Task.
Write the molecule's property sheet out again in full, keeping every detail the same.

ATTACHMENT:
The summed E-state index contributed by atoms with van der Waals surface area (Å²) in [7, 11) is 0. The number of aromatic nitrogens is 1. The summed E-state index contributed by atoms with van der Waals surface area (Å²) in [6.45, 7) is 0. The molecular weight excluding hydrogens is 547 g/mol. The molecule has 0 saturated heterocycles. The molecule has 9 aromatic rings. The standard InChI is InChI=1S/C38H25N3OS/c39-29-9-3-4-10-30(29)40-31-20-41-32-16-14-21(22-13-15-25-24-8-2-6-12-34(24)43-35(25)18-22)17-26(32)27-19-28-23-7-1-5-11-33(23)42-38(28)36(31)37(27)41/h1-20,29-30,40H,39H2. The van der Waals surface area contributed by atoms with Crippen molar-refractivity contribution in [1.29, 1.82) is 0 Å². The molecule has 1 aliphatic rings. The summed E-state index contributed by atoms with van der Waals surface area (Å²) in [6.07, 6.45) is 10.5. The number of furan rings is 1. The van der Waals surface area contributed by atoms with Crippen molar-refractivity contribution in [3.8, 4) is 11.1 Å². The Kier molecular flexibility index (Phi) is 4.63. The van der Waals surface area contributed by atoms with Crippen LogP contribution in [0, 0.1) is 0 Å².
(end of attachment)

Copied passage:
The summed E-state index contributed by atoms with van der Waals surface area (Å²) in [7, 11) is 0. The number of aromatic nitrogens is 1. The summed E-state index contributed by atoms with van der Waals surface area (Å²) in [6.45, 7) is 0. The molecular weight excluding hydrogens is 547 g/mol. The molecule has 0 saturated heterocycles. The molecule has 9 aromatic rings. The standard InChI is InChI=1S/C38H25N3OS/c39-29-9-3-4-10-30(29)40-31-20-41-32-16-14-21(22-13-15-25-24-8-2-6-12-34(24)43-35(25)18-22)17-26(32)27-19-28-23-7-1-5-11-33(23)42-38(28)36(31)37(27)41/h1-20,29-30,40H,39H2. The van der Waals surface area contributed by atoms with Crippen molar-refractivity contribution in [1.29, 1.82) is 0 Å². The molecule has 1 aliphatic rings. The summed E-state index contributed by atoms with van der Waals surface area (Å²) in [6.07, 6.45) is 10.5. The number of furan rings is 1. The van der Waals surface area contributed by atoms with Crippen molar-refractivity contribution in [3.8, 4) is 11.1 Å². The Kier molecular flexibility index (Phi) is 4.63. The van der Waals surface area contributed by atoms with Crippen LogP contribution in [0, 0.1) is 0 Å².